When we go on to chromium and molybdenum, we return to our familiar funnels and central globes, and the secondary spheres within the funnels—quickly set free, as before, on the proto level—give us no new combinations in their contained spheres and ovoids. The a of beryllium, the b of calcium and strontium, and d of calcium, the e and f of strontium, are all there; j in chromium is the same as the central sphere in the b ovoid. In the central globe, k, is a pair of triangles as in hydrogen, consisting of only six atoms, which on the meta level revolve round each other, and break up into two duads and two units on the hyper.
MOLYBDENUM (PLATE VIII, 6).
Molybdenum presents us with only two new forms, and these are merely four-atomed tetrahedra, occurring in pairs as object and image. All the other bodies have already been analysed.
II a.—We come now to the second great tetrahedral group, which though very much complicated, is yet, for the most part, a repetition of familiar forms.
MAGNESIUM (PLATE IX, 1).
We are still among tetrahedra, so have to do with four funnels, but each funnel contains three rings, and each ring three ovoids; on the proto level a triple dissociation takes place, for the funnels let free the rings as large spheres, in each of which rotate three twelve-atomed ovoids, and then the ovoids break loose from the spheres, and themselves become spherical, so that we have finally thirty-six proto compounds from the tetrahedron. On the meta level the contained bodies, a triplet, Mg a, a septet, Mg b, and a duad, Mg c, are set free from each globe, thus yielding one hundred and eight meta compounds. On the hyper level the triplet becomes a duad and a unit; the duad becomes two units; and the septet a triplet and a quartet.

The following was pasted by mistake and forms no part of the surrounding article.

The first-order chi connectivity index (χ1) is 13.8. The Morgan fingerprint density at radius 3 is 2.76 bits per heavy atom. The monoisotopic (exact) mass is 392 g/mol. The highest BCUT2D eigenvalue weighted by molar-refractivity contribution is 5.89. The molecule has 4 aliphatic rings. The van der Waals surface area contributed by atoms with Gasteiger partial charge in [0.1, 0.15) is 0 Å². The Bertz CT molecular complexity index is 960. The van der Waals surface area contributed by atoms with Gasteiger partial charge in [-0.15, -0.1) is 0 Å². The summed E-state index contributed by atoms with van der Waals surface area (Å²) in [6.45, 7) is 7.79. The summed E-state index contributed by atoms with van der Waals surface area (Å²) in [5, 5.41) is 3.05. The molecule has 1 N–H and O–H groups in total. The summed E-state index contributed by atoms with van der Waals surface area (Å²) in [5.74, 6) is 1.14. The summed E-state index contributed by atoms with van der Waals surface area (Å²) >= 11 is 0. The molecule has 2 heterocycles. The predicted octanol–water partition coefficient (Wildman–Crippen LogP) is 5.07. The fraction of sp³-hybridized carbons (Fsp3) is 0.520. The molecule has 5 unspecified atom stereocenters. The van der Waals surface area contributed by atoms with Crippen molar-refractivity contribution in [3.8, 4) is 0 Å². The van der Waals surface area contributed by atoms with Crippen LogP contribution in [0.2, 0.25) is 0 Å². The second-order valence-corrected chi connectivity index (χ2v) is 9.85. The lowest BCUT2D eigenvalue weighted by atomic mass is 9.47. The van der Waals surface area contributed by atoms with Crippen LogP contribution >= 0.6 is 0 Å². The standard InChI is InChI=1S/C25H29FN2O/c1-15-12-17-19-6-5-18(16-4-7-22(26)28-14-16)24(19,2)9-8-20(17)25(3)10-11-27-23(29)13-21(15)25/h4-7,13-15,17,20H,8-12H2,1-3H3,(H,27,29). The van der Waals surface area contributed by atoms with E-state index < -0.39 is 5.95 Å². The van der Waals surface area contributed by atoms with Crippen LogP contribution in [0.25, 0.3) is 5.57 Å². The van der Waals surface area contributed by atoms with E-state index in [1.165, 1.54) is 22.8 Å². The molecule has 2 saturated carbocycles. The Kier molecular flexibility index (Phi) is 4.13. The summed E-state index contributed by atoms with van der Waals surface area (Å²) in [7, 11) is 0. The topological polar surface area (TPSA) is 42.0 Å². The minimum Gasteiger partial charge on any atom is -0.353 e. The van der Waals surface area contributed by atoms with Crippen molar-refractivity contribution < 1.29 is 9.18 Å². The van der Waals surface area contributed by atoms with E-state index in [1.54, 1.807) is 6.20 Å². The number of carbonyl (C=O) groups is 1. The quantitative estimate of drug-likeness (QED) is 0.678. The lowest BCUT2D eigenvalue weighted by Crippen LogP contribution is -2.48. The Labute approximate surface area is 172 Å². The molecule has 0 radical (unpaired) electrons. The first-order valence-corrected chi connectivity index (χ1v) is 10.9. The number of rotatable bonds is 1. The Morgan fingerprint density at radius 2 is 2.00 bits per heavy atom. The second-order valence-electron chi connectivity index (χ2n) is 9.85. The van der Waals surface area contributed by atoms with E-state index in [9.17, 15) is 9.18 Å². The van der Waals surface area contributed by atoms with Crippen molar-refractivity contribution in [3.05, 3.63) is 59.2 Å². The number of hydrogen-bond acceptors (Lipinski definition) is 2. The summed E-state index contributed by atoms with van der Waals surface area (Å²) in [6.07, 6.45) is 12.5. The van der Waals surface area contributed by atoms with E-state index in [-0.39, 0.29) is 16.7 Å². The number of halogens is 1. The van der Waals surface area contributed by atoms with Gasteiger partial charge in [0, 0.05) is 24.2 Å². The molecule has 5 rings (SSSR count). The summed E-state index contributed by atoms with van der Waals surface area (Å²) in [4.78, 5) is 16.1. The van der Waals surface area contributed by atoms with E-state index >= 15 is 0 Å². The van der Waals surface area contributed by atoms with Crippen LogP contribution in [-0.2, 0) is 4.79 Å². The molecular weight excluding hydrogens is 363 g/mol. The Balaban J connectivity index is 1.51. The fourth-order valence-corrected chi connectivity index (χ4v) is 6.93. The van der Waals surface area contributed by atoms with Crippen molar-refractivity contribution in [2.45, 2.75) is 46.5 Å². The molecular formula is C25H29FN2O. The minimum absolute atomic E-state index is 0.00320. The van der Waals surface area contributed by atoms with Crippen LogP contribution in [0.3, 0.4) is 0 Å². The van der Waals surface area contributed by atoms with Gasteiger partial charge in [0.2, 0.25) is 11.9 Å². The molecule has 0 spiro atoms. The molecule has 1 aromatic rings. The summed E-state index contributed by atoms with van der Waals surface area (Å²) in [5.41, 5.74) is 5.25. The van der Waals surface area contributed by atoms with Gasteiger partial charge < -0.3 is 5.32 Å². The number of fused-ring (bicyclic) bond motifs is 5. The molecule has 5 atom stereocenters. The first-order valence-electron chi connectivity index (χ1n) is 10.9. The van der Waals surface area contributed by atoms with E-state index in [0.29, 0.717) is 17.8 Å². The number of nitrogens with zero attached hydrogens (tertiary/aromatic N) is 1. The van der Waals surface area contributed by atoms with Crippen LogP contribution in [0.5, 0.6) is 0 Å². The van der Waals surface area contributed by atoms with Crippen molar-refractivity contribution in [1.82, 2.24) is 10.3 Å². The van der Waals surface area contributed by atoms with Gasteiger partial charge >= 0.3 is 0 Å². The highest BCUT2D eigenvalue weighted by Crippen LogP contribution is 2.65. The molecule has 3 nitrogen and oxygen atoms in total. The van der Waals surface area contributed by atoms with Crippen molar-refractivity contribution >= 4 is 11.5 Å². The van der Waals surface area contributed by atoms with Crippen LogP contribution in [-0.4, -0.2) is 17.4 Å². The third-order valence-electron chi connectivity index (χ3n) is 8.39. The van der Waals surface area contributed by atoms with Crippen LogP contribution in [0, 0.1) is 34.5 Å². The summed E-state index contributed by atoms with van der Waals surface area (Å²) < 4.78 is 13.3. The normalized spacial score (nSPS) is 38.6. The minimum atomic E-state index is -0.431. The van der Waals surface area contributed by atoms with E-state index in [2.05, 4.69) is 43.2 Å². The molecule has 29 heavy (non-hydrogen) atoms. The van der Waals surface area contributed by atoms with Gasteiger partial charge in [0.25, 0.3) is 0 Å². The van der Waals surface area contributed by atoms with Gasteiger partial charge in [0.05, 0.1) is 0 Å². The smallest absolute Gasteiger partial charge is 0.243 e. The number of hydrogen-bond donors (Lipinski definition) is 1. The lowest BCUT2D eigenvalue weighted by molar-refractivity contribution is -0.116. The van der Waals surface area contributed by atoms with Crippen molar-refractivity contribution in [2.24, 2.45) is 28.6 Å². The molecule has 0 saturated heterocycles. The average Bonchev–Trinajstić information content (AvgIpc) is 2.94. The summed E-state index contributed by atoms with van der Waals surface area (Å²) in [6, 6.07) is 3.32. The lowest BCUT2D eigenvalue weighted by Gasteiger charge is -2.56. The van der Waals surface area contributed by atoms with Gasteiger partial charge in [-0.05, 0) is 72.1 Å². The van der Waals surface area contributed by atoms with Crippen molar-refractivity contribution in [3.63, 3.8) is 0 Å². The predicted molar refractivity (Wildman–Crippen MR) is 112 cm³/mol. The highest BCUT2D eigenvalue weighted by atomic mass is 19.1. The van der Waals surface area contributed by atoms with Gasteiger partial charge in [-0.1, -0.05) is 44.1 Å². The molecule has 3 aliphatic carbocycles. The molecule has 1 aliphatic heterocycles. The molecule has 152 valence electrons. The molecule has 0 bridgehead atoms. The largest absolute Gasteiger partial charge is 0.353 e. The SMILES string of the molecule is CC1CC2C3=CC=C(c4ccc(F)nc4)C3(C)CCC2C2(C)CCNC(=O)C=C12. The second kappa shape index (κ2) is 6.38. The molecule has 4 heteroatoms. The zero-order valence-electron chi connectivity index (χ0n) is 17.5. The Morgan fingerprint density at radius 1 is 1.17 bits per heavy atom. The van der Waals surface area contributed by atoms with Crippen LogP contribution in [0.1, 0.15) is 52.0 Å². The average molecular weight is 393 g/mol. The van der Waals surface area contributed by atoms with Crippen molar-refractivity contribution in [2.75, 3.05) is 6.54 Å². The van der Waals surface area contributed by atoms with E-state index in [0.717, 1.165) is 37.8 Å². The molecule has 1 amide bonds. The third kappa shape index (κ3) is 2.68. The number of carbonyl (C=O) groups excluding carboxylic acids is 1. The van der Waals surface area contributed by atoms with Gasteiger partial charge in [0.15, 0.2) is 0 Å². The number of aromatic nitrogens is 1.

ZINC (PLATE IX, 2).
We can leave aside the funnel, for the only difference between it and the magnesium funnel is the substitution of a second septet for the triplet, and the septet is already shown in the magnesium diagram. We have, therefore, only to consider the spikes, pointing to the angles of the enclosing tetrahedron, and the central globe. These are set free on the proto level and the spikes immediately release their contents, yielding thus thirty-two separate bodies.
The triangular arrangement at the top of the spike is the same as occurs in copper (b on p. 48), and can be there followed. One of the three similar pillars is shown in the accompanying diagram under Zn a. The compressed long oval becomes a globe, with six bodies revolving within it in a rather peculiar way: the quartets turn round each other in the middle; the triplets revolve round them in a slanting ellipse; the duads do the same on an ellipse slanting at an angle with the first, somewhat as in gold (a and b, p. 40). The spheres within the globes at the base of the spikes, Zn b, behave as a cross—the cross is a favourite device in the II a groups. Finally, the central globe, Zn c, follows the same cruciform line of disintegration.